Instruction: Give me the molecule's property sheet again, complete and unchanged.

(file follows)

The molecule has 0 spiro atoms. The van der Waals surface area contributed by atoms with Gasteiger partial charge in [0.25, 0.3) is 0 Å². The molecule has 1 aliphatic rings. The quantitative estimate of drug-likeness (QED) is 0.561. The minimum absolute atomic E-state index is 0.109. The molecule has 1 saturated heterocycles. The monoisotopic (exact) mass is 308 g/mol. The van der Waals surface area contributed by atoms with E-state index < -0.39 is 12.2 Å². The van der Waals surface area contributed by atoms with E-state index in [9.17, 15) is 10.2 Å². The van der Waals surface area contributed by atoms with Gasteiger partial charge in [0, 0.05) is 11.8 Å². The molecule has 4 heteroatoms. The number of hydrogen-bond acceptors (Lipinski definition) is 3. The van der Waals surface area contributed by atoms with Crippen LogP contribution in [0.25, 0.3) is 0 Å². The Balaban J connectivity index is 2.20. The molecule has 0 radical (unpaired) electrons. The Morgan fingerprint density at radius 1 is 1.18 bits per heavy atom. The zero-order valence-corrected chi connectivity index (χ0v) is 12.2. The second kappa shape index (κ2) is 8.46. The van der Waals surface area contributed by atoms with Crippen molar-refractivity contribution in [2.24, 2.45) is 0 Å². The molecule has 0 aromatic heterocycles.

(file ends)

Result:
The molecule has 0 spiro atoms. The van der Waals surface area contributed by atoms with Gasteiger partial charge in [0.25, 0.3) is 0 Å². The molecule has 1 aliphatic rings. The quantitative estimate of drug-likeness (QED) is 0.561. The minimum absolute atomic E-state index is 0.109. The molecule has 1 saturated heterocycles. The monoisotopic (exact) mass is 308 g/mol. The van der Waals surface area contributed by atoms with E-state index < -0.39 is 12.2 Å². The van der Waals surface area contributed by atoms with E-state index in [9.17, 15) is 10.2 Å². The van der Waals surface area contributed by atoms with Gasteiger partial charge in [0, 0.05) is 11.8 Å². The molecule has 4 heteroatoms. The number of hydrogen-bond acceptors (Lipinski definition) is 3. The van der Waals surface area contributed by atoms with Crippen LogP contribution in [0.25, 0.3) is 0 Å². The Balaban J connectivity index is 2.20. The molecule has 0 radical (unpaired) electrons. The Morgan fingerprint density at radius 1 is 1.18 bits per heavy atom. The zero-order valence-corrected chi connectivity index (χ0v) is 12.2. The second kappa shape index (κ2) is 8.46. The van der Waals surface area contributed by atoms with Crippen molar-refractivity contribution in [2.24, 2.45) is 0 Å². The molecule has 0 aromatic heterocycles.